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Being an employee, you have to pay taxes on several levels and there is very little that you can write off or show as an expense. Owning a business is an advantage here but not the only way you can save taxes.
If you’re a 9-to-5er and thinking that you’re already paying a lot of money in taxes and wanna save some, then stick with us for this blog, and we’re going to tell you how to avoid taxes legally as an employee.
Now since we’re more into the stock market & investing, and less into accounting and taxes, we’ve got Preston Anderson with us to tell us about his 5 best ways to avoid taxes as an employee. Preston is a Certified Public Accountant (CPA) and provides custom tax deduction solutions to individuals and businesses. If you’re interested in his services, you can book a free assessment with Preston on Anderson.tax
Now, let’s get into it!
5 Ways How to Avoid Taxes as an Employee
Ok, so before we begin with our list, you should know that not every method will work for everyone, and not all five ways will be a fit for you. Everyone’s tax situations are different, and you should seek your accountant’s advice to see what works for you and what doesn’t.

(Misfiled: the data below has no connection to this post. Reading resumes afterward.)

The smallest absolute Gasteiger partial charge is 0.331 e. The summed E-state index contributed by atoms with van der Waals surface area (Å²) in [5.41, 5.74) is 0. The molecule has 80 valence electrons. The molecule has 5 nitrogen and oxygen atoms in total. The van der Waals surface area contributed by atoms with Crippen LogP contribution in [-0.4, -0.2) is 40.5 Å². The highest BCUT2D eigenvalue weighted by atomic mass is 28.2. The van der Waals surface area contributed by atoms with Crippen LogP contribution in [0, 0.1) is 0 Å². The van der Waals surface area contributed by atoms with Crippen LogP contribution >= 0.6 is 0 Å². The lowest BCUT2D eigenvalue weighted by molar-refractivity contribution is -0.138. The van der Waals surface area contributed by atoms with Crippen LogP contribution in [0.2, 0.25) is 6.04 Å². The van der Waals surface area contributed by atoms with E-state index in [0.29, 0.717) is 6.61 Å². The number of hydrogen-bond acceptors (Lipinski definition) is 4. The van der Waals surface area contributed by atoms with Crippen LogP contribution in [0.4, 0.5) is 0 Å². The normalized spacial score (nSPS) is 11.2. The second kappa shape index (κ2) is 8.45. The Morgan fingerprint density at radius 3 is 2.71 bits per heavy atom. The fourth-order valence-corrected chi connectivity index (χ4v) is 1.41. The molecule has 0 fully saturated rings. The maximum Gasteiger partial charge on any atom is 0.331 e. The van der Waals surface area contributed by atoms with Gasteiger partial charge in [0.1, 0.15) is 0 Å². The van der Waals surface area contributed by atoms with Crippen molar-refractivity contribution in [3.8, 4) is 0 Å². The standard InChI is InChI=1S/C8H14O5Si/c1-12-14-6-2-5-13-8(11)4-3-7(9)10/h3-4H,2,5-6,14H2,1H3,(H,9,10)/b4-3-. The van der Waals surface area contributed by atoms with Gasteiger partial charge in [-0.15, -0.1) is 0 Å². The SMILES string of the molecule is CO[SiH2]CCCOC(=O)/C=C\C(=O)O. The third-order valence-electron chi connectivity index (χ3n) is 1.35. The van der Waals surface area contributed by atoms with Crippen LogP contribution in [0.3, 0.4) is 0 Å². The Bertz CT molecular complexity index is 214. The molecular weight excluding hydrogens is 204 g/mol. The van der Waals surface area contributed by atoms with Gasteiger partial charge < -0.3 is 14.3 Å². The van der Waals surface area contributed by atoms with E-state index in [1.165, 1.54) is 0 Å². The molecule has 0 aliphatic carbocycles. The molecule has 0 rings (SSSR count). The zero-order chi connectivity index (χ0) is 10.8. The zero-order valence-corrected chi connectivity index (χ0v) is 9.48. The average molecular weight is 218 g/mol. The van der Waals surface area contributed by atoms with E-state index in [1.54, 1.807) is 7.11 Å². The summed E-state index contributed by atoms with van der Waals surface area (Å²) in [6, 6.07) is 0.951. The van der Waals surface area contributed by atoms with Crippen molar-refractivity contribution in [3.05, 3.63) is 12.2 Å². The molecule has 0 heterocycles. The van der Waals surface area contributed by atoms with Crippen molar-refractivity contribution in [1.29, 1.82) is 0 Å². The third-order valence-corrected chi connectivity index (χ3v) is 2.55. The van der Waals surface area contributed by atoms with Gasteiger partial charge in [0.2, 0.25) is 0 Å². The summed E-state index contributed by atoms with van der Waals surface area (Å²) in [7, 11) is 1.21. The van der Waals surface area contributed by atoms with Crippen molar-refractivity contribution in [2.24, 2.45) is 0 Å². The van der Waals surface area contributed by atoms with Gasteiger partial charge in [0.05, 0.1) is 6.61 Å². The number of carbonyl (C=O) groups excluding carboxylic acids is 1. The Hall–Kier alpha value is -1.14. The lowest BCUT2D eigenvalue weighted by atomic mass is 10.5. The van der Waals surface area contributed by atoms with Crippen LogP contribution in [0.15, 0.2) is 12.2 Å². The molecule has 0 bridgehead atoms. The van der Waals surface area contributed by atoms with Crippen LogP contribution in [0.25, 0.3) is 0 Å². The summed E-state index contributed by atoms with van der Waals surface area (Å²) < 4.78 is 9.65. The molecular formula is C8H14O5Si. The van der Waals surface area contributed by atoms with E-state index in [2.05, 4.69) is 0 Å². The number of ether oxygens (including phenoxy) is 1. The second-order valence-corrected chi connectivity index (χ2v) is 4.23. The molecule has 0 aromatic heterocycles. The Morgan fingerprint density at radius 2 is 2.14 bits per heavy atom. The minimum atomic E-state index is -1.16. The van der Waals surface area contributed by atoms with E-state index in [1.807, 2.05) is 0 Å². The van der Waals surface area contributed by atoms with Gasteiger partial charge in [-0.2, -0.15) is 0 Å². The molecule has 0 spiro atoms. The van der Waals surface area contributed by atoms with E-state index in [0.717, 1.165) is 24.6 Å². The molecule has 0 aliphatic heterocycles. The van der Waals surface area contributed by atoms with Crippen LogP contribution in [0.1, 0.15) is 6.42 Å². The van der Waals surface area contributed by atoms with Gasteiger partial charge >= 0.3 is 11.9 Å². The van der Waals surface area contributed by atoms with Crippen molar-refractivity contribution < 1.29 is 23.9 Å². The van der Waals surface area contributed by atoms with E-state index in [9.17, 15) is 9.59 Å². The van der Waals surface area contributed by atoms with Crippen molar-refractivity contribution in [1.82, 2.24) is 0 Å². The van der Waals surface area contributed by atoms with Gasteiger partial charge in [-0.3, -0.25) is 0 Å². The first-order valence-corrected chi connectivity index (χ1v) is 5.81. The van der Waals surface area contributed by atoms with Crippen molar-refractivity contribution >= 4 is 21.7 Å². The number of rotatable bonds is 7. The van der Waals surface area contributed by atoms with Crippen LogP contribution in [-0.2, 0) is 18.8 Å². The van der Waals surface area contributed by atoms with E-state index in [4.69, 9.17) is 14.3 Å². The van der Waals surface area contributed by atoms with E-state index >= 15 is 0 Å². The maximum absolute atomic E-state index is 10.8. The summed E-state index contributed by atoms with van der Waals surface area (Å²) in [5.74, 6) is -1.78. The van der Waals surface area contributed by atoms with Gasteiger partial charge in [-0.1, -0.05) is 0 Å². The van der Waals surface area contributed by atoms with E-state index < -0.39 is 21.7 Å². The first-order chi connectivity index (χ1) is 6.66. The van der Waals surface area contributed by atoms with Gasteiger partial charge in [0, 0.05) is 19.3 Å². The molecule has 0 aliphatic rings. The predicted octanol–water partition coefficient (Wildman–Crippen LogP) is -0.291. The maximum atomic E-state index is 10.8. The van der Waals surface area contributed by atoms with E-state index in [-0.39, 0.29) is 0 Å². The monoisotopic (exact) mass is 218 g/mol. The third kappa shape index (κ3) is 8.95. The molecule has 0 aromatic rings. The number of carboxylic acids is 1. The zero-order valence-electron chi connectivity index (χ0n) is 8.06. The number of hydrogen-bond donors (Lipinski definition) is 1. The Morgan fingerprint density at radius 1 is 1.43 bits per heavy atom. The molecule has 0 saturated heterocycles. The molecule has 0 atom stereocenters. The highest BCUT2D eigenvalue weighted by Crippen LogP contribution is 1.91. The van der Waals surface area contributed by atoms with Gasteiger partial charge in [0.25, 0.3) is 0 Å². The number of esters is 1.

1. Health Savings Account (HSA)
An HSA is a separate savings account where you can contribute pre-tax dollars for qualified medical expenses. It generally comes with a High Deductible Health Plan (HDHP).
HSAs are great to cover your medical expenses and for retirement savings, but not only that, they’re a great tool to do some tax savings too.
HSAs provide you multiple layers of tax benefits because all your contributions to it are tax-free, the growth within your HSA is also tax-free, and withdrawals are tax-free as well. Three layers of tax protection there.
Also, you get to write it off this year. Even if you don’t incur any medical expenses for the year, you can still deduct it. Some employers also provide an HSA, and they also provide a match just like a 401k, but not everybody does it, so you should check with your employer.
Remember that you need to have an HDHP in order to make this work because an HSA only comes with an HDHP.
A disclaimer here, it is Preston’s absolute best method for tax savings for 9-to-5ers, and he recommends everyone to max out their HSA.
2. Real Estate
Preston teaches his clients how to use real estate to grow their net worth. He has got two strategies for you on how to use real estate to avoid taxes as an employee.